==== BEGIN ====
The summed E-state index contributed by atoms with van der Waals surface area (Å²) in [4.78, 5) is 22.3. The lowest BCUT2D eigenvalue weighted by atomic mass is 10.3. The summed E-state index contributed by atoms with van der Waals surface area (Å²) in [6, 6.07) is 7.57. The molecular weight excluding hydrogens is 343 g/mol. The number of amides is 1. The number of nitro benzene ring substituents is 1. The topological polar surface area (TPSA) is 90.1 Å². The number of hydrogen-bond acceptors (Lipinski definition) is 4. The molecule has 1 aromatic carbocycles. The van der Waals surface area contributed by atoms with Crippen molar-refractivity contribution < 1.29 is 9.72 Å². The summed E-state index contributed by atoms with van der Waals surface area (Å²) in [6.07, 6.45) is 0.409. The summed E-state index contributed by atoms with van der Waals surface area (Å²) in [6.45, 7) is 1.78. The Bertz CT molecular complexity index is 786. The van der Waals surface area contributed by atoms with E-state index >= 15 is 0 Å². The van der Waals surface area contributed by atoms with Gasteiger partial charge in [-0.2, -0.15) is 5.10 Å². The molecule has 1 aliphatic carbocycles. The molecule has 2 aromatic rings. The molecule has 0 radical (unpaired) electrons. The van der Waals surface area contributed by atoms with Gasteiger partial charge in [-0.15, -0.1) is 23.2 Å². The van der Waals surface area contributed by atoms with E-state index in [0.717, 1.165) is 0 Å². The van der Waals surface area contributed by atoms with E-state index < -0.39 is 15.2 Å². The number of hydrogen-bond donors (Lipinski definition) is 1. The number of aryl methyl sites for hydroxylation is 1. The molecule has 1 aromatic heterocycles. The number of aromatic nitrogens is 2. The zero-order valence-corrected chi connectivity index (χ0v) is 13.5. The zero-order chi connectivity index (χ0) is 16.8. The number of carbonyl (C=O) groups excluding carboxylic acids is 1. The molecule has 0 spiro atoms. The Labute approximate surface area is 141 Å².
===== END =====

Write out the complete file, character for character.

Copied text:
The summed E-state index contributed by atoms with van der Waals surface area (Å²) in [4.78, 5) is 22.3. The lowest BCUT2D eigenvalue weighted by atomic mass is 10.3. The summed E-state index contributed by atoms with van der Waals surface area (Å²) in [6, 6.07) is 7.57. The molecular weight excluding hydrogens is 343 g/mol. The number of amides is 1. The number of nitro benzene ring substituents is 1. The topological polar surface area (TPSA) is 90.1 Å². The number of hydrogen-bond acceptors (Lipinski definition) is 4. The molecule has 1 aromatic carbocycles. The van der Waals surface area contributed by atoms with Crippen molar-refractivity contribution < 1.29 is 9.72 Å². The summed E-state index contributed by atoms with van der Waals surface area (Å²) in [6.07, 6.45) is 0.409. The summed E-state index contributed by atoms with van der Waals surface area (Å²) in [6.45, 7) is 1.78. The Bertz CT molecular complexity index is 786. The van der Waals surface area contributed by atoms with E-state index >= 15 is 0 Å². The van der Waals surface area contributed by atoms with Gasteiger partial charge in [-0.2, -0.15) is 5.10 Å². The molecule has 1 aliphatic carbocycles. The molecule has 2 aromatic rings. The molecule has 0 radical (unpaired) electrons. The van der Waals surface area contributed by atoms with Gasteiger partial charge in [-0.15, -0.1) is 23.2 Å². The van der Waals surface area contributed by atoms with E-state index in [0.717, 1.165) is 0 Å². The van der Waals surface area contributed by atoms with E-state index < -0.39 is 15.2 Å². The number of hydrogen-bond donors (Lipinski definition) is 1. The number of aryl methyl sites for hydroxylation is 1. The molecule has 1 aromatic heterocycles. The number of aromatic nitrogens is 2. The zero-order valence-corrected chi connectivity index (χ0v) is 13.5. The zero-order chi connectivity index (χ0) is 16.8. The number of carbonyl (C=O) groups excluding carboxylic acids is 1. The molecule has 0 spiro atoms. The Labute approximate surface area is 141 Å².